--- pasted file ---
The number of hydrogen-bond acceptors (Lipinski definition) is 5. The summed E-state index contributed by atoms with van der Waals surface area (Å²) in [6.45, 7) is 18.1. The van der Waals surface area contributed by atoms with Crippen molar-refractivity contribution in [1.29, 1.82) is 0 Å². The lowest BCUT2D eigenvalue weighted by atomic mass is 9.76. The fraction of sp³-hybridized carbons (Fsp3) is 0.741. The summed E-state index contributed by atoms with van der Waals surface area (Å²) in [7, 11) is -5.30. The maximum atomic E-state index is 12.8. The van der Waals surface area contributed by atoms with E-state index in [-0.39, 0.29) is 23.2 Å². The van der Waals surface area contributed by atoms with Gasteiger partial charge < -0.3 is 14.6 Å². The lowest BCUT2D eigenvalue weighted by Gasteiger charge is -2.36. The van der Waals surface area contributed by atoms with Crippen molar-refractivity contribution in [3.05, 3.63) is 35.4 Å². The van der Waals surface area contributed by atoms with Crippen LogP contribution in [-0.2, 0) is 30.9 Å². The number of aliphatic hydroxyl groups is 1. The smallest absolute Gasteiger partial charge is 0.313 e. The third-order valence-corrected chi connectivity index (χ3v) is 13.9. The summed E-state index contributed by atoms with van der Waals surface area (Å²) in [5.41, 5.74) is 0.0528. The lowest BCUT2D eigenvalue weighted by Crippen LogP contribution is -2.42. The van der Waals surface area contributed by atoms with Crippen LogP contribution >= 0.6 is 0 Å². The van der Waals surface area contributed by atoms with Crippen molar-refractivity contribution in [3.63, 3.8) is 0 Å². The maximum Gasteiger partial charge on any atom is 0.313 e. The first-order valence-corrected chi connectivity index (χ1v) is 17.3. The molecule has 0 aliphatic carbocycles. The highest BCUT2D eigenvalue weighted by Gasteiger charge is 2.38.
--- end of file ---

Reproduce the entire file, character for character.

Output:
The number of hydrogen-bond acceptors (Lipinski definition) is 5. The summed E-state index contributed by atoms with van der Waals surface area (Å²) in [6.45, 7) is 18.1. The van der Waals surface area contributed by atoms with Crippen molar-refractivity contribution in [1.29, 1.82) is 0 Å². The lowest BCUT2D eigenvalue weighted by atomic mass is 9.76. The fraction of sp³-hybridized carbons (Fsp3) is 0.741. The summed E-state index contributed by atoms with van der Waals surface area (Å²) in [7, 11) is -5.30. The maximum atomic E-state index is 12.8. The van der Waals surface area contributed by atoms with E-state index in [-0.39, 0.29) is 23.2 Å². The van der Waals surface area contributed by atoms with Gasteiger partial charge < -0.3 is 14.6 Å². The lowest BCUT2D eigenvalue weighted by Gasteiger charge is -2.36. The van der Waals surface area contributed by atoms with Crippen molar-refractivity contribution in [3.05, 3.63) is 35.4 Å². The van der Waals surface area contributed by atoms with Crippen LogP contribution in [-0.2, 0) is 30.9 Å². The number of aliphatic hydroxyl groups is 1. The smallest absolute Gasteiger partial charge is 0.313 e. The third-order valence-corrected chi connectivity index (χ3v) is 13.9. The summed E-state index contributed by atoms with van der Waals surface area (Å²) in [5.41, 5.74) is 0.0528. The lowest BCUT2D eigenvalue weighted by Crippen LogP contribution is -2.42. The van der Waals surface area contributed by atoms with Crippen LogP contribution >= 0.6 is 0 Å². The van der Waals surface area contributed by atoms with Crippen molar-refractivity contribution in [3.63, 3.8) is 0 Å². The maximum Gasteiger partial charge on any atom is 0.313 e. The first-order valence-corrected chi connectivity index (χ1v) is 17.3. The molecule has 0 aliphatic carbocycles. The highest BCUT2D eigenvalue weighted by Gasteiger charge is 2.38.